Of course you can share this data like this using OGC (well with some scaling issue i will comment on other post). Check out http://geoserver.gbif.org/ for an example of that. There you can find one feature type called gbifDensityLayer. This layer has behind 1.8Million species features. For the user to make sense of it they have to specify in their request the species they are interested in. Without this filter it does not make sense to query this feature type.
For example here is a request:
http://geoserver.gbif.org/wms?LAYERS=gbif%3AgbifDensityLayer&VERSION=1.0.0&TRANSPARENT=true&FORMAT=image%2Fpng&FILTER=(%3CFilter%3E%3CAnd%3E%3CPropertyIsEqualTo%3E%3CPropertyName%3Etype%3C%2FPropertyName%3E%3CLiteral%3E1%3C%2FLiteral%3E%3C%2FPropertyIsEqualTo%3E%3CPropertyIsEqualTo%3E%3CPropertyName%3Econcept%3C%2FPropertyName%3E%3CLiteral%3E13839800%3C%2FLiteral%3E%3C%2FPropertyIsEqualTo%3E%3C%2FAnd%3E%3C%2FFilter%3E)&SERVICE=WMS&REQUEST=GetMap&STYLES=&EXCEPTIONS=application%2Fvnd.ogc.se_inimage&SRS=EPSG%3A4326&BBOX=-180,-90,0,90&WIDTH=256&HEIGHT=256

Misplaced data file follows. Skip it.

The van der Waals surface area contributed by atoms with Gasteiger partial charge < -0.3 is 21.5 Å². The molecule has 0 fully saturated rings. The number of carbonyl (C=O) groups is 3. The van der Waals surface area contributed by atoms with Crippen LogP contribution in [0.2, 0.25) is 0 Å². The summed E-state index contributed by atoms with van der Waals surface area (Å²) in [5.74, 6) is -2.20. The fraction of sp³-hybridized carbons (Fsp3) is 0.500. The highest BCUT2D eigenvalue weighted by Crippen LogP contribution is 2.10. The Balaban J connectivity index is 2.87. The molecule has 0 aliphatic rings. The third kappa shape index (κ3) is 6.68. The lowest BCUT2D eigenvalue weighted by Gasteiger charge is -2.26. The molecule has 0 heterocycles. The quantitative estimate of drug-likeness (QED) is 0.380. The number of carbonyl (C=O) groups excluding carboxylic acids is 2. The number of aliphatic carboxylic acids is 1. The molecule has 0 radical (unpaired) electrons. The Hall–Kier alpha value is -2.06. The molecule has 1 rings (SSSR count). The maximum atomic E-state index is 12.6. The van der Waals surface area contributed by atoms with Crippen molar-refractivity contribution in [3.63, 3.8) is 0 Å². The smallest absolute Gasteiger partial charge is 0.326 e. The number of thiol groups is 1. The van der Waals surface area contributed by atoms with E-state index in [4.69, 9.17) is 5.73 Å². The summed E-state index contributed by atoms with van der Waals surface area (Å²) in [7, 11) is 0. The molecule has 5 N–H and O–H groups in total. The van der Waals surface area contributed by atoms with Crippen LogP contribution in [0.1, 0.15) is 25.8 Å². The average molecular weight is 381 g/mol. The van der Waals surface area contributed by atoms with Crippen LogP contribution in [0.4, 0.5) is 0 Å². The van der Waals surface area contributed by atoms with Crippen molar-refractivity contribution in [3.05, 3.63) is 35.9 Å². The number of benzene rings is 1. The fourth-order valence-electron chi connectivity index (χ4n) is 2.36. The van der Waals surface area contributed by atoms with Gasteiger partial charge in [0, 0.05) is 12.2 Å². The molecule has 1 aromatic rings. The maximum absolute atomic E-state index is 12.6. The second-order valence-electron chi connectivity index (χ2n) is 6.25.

Inside the URL there is a filter using the attribute "concept" of the feature type. How would you know that this is the kind of required filter that you have to use when accessing this datastore in a "generic" client? This information is not exposed in the capabilities document.

Javier de la Torre said...

Hi Donald,

I am not sure if I understand your proposal. It would be like the WMS/WFS/WCS services became a kind of catalog service too. That sounds more complicate to me to be added to the stack, but definitely would be a solution. Im would propose something simpler, as a start.